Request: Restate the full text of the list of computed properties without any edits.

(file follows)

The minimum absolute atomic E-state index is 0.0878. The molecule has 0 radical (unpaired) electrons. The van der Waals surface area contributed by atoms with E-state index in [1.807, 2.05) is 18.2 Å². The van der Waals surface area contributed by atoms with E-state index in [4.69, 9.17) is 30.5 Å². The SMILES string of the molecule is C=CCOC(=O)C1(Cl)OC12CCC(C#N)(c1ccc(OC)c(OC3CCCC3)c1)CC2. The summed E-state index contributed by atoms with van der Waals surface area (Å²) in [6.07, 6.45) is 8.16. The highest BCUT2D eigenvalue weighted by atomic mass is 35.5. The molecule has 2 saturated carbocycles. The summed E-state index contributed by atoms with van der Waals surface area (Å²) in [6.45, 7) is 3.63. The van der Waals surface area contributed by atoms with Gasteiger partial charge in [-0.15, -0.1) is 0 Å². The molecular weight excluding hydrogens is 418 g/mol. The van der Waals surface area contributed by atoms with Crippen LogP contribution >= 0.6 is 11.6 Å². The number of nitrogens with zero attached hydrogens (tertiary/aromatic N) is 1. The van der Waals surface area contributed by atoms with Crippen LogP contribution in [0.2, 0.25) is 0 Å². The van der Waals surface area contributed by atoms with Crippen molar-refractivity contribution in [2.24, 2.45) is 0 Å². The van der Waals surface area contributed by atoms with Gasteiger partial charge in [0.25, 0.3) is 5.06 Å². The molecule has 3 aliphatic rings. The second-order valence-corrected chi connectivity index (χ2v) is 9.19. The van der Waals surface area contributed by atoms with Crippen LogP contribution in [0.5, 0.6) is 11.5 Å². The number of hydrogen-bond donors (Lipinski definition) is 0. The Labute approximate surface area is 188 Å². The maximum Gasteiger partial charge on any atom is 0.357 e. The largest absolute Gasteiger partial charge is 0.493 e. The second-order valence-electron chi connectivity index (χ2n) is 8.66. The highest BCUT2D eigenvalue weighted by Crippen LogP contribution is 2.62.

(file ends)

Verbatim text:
The minimum absolute atomic E-state index is 0.0878. The molecule has 0 radical (unpaired) electrons. The van der Waals surface area contributed by atoms with E-state index in [1.807, 2.05) is 18.2 Å². The van der Waals surface area contributed by atoms with E-state index in [4.69, 9.17) is 30.5 Å². The SMILES string of the molecule is C=CCOC(=O)C1(Cl)OC12CCC(C#N)(c1ccc(OC)c(OC3CCCC3)c1)CC2. The summed E-state index contributed by atoms with van der Waals surface area (Å²) in [6.07, 6.45) is 8.16. The highest BCUT2D eigenvalue weighted by atomic mass is 35.5. The molecule has 2 saturated carbocycles. The summed E-state index contributed by atoms with van der Waals surface area (Å²) in [6.45, 7) is 3.63. The van der Waals surface area contributed by atoms with Gasteiger partial charge in [-0.15, -0.1) is 0 Å². The molecular weight excluding hydrogens is 418 g/mol. The van der Waals surface area contributed by atoms with Crippen LogP contribution >= 0.6 is 11.6 Å². The number of nitrogens with zero attached hydrogens (tertiary/aromatic N) is 1. The van der Waals surface area contributed by atoms with Crippen LogP contribution in [0.2, 0.25) is 0 Å². The van der Waals surface area contributed by atoms with Crippen molar-refractivity contribution in [2.24, 2.45) is 0 Å². The van der Waals surface area contributed by atoms with Gasteiger partial charge in [0.25, 0.3) is 5.06 Å². The molecule has 3 aliphatic rings. The second-order valence-corrected chi connectivity index (χ2v) is 9.19. The van der Waals surface area contributed by atoms with Crippen LogP contribution in [0.5, 0.6) is 11.5 Å². The number of hydrogen-bond donors (Lipinski definition) is 0. The Labute approximate surface area is 188 Å². The maximum Gasteiger partial charge on any atom is 0.357 e. The largest absolute Gasteiger partial charge is 0.493 e. The second-order valence-electron chi connectivity index (χ2n) is 8.66. The highest BCUT2D eigenvalue weighted by Crippen LogP contribution is 2.62.